If James wants to be the best example of a leader, maybe hanging with Wade in Miami was not the best idea. Sure, the Cleveland Cavaliers were in the midst of a three-day break, and LeBron deserves rest and relaxation. However, if he had plans to practice, maybe the time would be better spent practicing with his current teammates?
Why not fly Irving, Love, and a few other players down to Miami too? Spend some time bonding, and ironing out team related issues. I get that James and Wade are best friends, but during the season they are enemies. Their rendezvous only adds fuel to the fire.
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Then if Irving wants out of Cleveland, that’s great. Tell management before the trade deadline, or hold it off until the offseason. When sources of sources are telling Stephen A. Smith you might want out, it’s going to get reported, true or not that you do. Why? Because it’s fuel to the fire.
The national media is looking for any angle they can get as to why the Cleveland Cavaliers are not at the level of the Spurs or the Warriors. Then these stories get to his teammates who question his drive, passion, and commitment to the franchise. When you’re viewed as a leader, and your leadership is questionable, who’s going to follow you?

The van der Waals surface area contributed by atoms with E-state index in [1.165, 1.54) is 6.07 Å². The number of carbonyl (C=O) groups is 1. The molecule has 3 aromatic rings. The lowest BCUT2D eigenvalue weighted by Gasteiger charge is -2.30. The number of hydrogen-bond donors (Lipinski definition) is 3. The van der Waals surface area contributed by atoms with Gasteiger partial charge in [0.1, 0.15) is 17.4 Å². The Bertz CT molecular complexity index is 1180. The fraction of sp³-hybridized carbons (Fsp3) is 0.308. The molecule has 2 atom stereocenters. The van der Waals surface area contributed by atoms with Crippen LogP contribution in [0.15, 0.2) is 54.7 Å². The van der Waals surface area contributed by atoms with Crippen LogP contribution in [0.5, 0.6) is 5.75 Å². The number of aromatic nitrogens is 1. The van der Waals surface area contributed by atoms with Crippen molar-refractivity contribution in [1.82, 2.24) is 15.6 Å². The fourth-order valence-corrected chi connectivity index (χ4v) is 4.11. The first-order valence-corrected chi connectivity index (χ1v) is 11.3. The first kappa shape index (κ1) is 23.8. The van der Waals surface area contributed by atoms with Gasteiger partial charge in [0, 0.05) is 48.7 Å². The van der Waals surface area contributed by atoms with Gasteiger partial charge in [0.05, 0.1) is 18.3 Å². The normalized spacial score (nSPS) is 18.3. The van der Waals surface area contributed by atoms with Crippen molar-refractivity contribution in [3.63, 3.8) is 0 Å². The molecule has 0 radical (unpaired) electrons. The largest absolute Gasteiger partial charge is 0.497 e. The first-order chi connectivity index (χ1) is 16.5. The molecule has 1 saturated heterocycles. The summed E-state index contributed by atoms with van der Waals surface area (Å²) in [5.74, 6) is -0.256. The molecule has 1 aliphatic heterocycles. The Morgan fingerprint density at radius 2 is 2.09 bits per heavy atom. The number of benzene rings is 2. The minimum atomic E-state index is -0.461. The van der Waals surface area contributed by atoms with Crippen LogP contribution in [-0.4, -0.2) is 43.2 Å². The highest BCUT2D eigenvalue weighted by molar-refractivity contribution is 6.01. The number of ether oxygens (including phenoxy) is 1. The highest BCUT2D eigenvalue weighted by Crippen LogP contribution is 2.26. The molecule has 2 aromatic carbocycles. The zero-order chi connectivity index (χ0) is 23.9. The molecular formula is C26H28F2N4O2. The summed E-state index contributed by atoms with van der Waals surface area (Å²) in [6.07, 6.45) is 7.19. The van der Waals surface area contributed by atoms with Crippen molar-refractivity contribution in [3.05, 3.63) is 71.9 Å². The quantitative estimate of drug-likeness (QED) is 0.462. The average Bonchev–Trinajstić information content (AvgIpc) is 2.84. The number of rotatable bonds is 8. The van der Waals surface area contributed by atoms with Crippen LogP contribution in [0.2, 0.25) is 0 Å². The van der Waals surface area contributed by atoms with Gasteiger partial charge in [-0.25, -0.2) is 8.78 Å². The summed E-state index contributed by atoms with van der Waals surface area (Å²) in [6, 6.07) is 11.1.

Take a page from Tim Duncan. In his time with San Antonio, he’s always deferred his game to those around him. He’s a quiet leader, yet he’s effective. His contract talks have never overtaken the team’s efforts or had an effect on the storylines surrounding the team.
That doesn’t mean that LeBron or Kyrie have to go into hiding, but that during the season think about what you are doing. If the Cavaliers were 54-5 or 51-9, neither of these stories find the light of day. However, at 42-17, with struggles on the court and a losing record to top 10 teams, avoid the trips to Miami, cryptic tweets, and decisions to leave avoided with a Duncan-like silence.
That’s one way to put out the fire, and uniting the team is another.
Next: United We Are One